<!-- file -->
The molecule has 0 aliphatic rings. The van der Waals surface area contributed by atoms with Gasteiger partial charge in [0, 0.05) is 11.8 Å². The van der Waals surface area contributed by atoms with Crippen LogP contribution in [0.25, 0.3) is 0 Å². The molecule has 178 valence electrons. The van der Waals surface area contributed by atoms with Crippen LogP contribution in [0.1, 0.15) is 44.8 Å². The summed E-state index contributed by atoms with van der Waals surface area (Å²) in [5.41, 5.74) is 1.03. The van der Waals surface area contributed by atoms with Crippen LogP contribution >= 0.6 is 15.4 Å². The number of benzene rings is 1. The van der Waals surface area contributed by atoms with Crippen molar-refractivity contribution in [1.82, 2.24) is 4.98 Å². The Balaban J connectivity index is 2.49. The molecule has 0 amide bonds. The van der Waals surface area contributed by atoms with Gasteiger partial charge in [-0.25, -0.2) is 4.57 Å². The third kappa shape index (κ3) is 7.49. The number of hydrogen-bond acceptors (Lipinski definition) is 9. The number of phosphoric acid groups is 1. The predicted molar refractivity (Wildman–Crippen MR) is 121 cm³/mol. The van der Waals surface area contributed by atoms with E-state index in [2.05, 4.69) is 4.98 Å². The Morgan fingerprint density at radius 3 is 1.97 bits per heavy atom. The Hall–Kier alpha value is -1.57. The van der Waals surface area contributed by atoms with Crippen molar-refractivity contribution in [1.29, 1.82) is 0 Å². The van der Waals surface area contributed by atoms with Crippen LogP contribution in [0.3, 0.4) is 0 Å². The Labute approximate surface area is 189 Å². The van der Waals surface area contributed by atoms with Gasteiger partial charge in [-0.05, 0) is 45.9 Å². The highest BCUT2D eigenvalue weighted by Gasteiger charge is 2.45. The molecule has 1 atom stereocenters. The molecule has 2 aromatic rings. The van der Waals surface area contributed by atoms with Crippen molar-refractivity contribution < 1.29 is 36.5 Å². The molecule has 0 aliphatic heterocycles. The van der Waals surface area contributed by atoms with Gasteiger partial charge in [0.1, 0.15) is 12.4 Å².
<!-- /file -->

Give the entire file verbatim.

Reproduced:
The molecule has 0 aliphatic rings. The van der Waals surface area contributed by atoms with Gasteiger partial charge in [0, 0.05) is 11.8 Å². The van der Waals surface area contributed by atoms with Crippen LogP contribution in [0.25, 0.3) is 0 Å². The molecule has 178 valence electrons. The van der Waals surface area contributed by atoms with Crippen LogP contribution in [0.1, 0.15) is 44.8 Å². The summed E-state index contributed by atoms with van der Waals surface area (Å²) in [5.41, 5.74) is 1.03. The van der Waals surface area contributed by atoms with Crippen LogP contribution >= 0.6 is 15.4 Å². The number of benzene rings is 1. The van der Waals surface area contributed by atoms with Crippen molar-refractivity contribution in [1.82, 2.24) is 4.98 Å². The Balaban J connectivity index is 2.49. The molecule has 0 amide bonds. The van der Waals surface area contributed by atoms with Gasteiger partial charge in [-0.25, -0.2) is 4.57 Å². The third kappa shape index (κ3) is 7.49. The number of hydrogen-bond acceptors (Lipinski definition) is 9. The number of phosphoric acid groups is 1. The predicted molar refractivity (Wildman–Crippen MR) is 121 cm³/mol. The van der Waals surface area contributed by atoms with E-state index in [2.05, 4.69) is 4.98 Å². The Morgan fingerprint density at radius 3 is 1.97 bits per heavy atom. The Hall–Kier alpha value is -1.57. The van der Waals surface area contributed by atoms with Crippen molar-refractivity contribution in [1.29, 1.82) is 0 Å². The van der Waals surface area contributed by atoms with Crippen LogP contribution in [0.3, 0.4) is 0 Å². The Labute approximate surface area is 189 Å². The van der Waals surface area contributed by atoms with Gasteiger partial charge in [-0.05, 0) is 45.9 Å². The highest BCUT2D eigenvalue weighted by Gasteiger charge is 2.45. The molecule has 1 atom stereocenters. The molecule has 2 aromatic rings. The van der Waals surface area contributed by atoms with Crippen molar-refractivity contribution < 1.29 is 36.5 Å². The molecule has 0 aliphatic heterocycles. The van der Waals surface area contributed by atoms with Gasteiger partial charge in [0.1, 0.15) is 12.4 Å².